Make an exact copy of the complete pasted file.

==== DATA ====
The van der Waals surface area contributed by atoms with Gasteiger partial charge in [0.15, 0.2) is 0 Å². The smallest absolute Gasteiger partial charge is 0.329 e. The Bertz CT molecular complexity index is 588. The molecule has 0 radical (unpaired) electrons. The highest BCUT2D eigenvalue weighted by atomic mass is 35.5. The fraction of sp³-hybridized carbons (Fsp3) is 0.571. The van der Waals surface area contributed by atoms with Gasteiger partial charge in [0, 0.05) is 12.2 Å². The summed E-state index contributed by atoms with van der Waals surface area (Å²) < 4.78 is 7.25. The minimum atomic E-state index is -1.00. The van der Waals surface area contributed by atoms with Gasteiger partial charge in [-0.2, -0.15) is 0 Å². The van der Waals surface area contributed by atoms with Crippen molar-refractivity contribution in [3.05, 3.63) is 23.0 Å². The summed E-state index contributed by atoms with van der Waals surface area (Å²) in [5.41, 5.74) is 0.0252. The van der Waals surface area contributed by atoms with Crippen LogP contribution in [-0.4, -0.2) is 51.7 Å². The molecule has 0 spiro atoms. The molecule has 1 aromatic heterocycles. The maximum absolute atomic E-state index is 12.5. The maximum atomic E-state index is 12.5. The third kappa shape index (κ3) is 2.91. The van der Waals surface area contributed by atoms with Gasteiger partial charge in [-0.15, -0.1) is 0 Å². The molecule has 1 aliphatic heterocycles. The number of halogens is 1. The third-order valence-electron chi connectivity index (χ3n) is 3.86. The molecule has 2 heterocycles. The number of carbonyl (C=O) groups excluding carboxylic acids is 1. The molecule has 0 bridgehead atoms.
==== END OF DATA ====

The van der Waals surface area contributed by atoms with Gasteiger partial charge in [0.15, 0.2) is 0 Å². The smallest absolute Gasteiger partial charge is 0.329 e. The Bertz CT molecular complexity index is 588. The molecule has 0 radical (unpaired) electrons. The highest BCUT2D eigenvalue weighted by atomic mass is 35.5. The fraction of sp³-hybridized carbons (Fsp3) is 0.571. The van der Waals surface area contributed by atoms with Gasteiger partial charge in [0, 0.05) is 12.2 Å². The summed E-state index contributed by atoms with van der Waals surface area (Å²) < 4.78 is 7.25. The minimum atomic E-state index is -1.00. The van der Waals surface area contributed by atoms with Gasteiger partial charge in [-0.2, -0.15) is 0 Å². The van der Waals surface area contributed by atoms with Crippen molar-refractivity contribution in [3.05, 3.63) is 23.0 Å². The summed E-state index contributed by atoms with van der Waals surface area (Å²) in [5.41, 5.74) is 0.0252. The van der Waals surface area contributed by atoms with Crippen LogP contribution in [-0.4, -0.2) is 51.7 Å². The molecule has 0 spiro atoms. The molecule has 1 aromatic heterocycles. The maximum absolute atomic E-state index is 12.5. The maximum atomic E-state index is 12.5. The third kappa shape index (κ3) is 2.91. The van der Waals surface area contributed by atoms with Gasteiger partial charge in [-0.15, -0.1) is 0 Å². The molecule has 1 aliphatic heterocycles. The number of halogens is 1. The third-order valence-electron chi connectivity index (χ3n) is 3.86. The molecule has 2 heterocycles. The number of carbonyl (C=O) groups excluding carboxylic acids is 1. The molecule has 0 bridgehead atoms.